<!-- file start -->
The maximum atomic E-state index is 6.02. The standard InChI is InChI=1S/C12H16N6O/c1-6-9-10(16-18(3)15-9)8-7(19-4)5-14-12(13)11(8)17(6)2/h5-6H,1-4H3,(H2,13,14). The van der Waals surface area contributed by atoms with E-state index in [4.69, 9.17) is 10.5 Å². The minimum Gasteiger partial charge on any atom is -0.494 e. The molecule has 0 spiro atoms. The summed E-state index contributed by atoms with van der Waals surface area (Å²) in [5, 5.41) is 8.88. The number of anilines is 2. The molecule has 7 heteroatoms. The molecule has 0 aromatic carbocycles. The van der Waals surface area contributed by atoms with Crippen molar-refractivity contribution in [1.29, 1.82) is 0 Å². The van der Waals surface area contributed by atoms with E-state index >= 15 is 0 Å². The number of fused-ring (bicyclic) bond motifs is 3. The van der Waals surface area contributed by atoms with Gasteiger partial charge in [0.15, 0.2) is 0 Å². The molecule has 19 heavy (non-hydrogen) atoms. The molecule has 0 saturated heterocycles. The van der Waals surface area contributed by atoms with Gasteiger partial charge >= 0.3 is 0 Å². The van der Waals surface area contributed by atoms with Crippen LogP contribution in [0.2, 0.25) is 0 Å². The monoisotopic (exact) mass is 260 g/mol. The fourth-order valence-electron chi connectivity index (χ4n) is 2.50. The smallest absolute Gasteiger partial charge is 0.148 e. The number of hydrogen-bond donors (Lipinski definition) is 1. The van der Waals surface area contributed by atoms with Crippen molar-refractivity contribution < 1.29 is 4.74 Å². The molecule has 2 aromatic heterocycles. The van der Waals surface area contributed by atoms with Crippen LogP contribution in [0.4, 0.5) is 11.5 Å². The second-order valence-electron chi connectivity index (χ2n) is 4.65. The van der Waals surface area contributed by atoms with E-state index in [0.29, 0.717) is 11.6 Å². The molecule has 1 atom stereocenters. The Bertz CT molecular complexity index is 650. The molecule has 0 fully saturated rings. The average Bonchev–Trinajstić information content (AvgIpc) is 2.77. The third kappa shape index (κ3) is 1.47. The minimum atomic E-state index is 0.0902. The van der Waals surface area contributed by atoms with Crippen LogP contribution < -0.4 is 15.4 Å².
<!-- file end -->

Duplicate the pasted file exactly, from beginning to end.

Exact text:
The maximum atomic E-state index is 6.02. The standard InChI is InChI=1S/C12H16N6O/c1-6-9-10(16-18(3)15-9)8-7(19-4)5-14-12(13)11(8)17(6)2/h5-6H,1-4H3,(H2,13,14). The van der Waals surface area contributed by atoms with E-state index in [4.69, 9.17) is 10.5 Å². The minimum Gasteiger partial charge on any atom is -0.494 e. The molecule has 0 spiro atoms. The summed E-state index contributed by atoms with van der Waals surface area (Å²) in [5, 5.41) is 8.88. The number of anilines is 2. The molecule has 7 heteroatoms. The molecule has 0 aromatic carbocycles. The van der Waals surface area contributed by atoms with Crippen molar-refractivity contribution in [1.29, 1.82) is 0 Å². The van der Waals surface area contributed by atoms with E-state index >= 15 is 0 Å². The number of fused-ring (bicyclic) bond motifs is 3. The van der Waals surface area contributed by atoms with Gasteiger partial charge in [0.15, 0.2) is 0 Å². The molecule has 19 heavy (non-hydrogen) atoms. The molecule has 0 saturated heterocycles. The van der Waals surface area contributed by atoms with Gasteiger partial charge >= 0.3 is 0 Å². The van der Waals surface area contributed by atoms with Crippen LogP contribution in [0.2, 0.25) is 0 Å². The monoisotopic (exact) mass is 260 g/mol. The fourth-order valence-electron chi connectivity index (χ4n) is 2.50. The smallest absolute Gasteiger partial charge is 0.148 e. The number of hydrogen-bond donors (Lipinski definition) is 1. The van der Waals surface area contributed by atoms with Crippen molar-refractivity contribution < 1.29 is 4.74 Å². The molecule has 2 aromatic heterocycles. The van der Waals surface area contributed by atoms with Crippen LogP contribution in [0.4, 0.5) is 11.5 Å². The second-order valence-electron chi connectivity index (χ2n) is 4.65. The van der Waals surface area contributed by atoms with E-state index in [0.29, 0.717) is 11.6 Å². The molecule has 1 atom stereocenters. The Bertz CT molecular complexity index is 650. The molecule has 0 fully saturated rings. The average Bonchev–Trinajstić information content (AvgIpc) is 2.77. The third kappa shape index (κ3) is 1.47. The minimum atomic E-state index is 0.0902. The van der Waals surface area contributed by atoms with Crippen LogP contribution < -0.4 is 15.4 Å².